EPA intends to increase environmental justice-focused inspections and community outreach and to prioritize environmental justice in case selection. The agency has also identified several current enforcement initiatives that will be employed to advance environmental justice, including three that are relevant to the oil and gas sector: Creating Cleaner Air for Communities, which focuses on noncompliance that results in excess emissions of either volatile organic compounds or hazardous air pollutants; Reducing Risks of Accidental Releases at Industrial and Chemical Facilities, which focuses on decreasing the likelihood of chemical accidents and reducing risk to communities; and Reducing Significant Non-Compliance with National Pollutant Discharge Elimination System (NPDES) Permits, which focuses on improving compliance rates with NPDES permits.

Climate change and air programs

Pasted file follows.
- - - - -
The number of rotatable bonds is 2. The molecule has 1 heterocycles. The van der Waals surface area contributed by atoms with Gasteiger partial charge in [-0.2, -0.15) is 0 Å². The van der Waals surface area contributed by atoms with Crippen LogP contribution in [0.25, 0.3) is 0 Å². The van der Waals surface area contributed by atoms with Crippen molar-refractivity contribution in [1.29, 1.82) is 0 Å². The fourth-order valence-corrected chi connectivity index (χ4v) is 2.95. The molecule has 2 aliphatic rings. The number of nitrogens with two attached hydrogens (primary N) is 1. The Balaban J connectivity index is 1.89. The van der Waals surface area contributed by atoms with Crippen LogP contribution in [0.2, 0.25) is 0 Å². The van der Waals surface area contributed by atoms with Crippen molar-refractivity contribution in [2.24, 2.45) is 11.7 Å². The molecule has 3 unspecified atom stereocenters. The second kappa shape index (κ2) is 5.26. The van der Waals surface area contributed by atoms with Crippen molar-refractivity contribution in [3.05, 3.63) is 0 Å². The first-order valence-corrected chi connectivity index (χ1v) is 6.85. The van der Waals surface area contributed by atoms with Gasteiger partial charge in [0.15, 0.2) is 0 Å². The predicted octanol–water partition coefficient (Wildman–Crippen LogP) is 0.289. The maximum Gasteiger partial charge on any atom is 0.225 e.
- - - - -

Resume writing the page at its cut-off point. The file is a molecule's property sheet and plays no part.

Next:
In the proposed budget, EPA states that “some people and communities are especially vulnerable to poor air quality and the impacts of climate change, and communities with environmental justice and equity concerns bear a disproportionate share of the risks and impacts.” Climate change is described as “a public health and environmental justice crisis.” EPA considers the two issues so entwined that the approximately $930 million that would be directed toward advancing environmental justice is actually a portion of the funds allocated to “tackling the climate crisis.” The proposed budget allocates funds to characterize “disproportionate impacts of climate change and air pollution in communities with environmental justice and equity concerns, identify and evaluate strategies to reduce impacts in those communities, and develop and evaluate innovative multipollutant and sector-based approaches to preventing pollution.” With respect to sector-based pollution, EPA intends to focus on individual sectors’ emissions comprehensively with an eye toward prioritizing efforts to address the sources and pollutants of greatest concern to overburdened communities.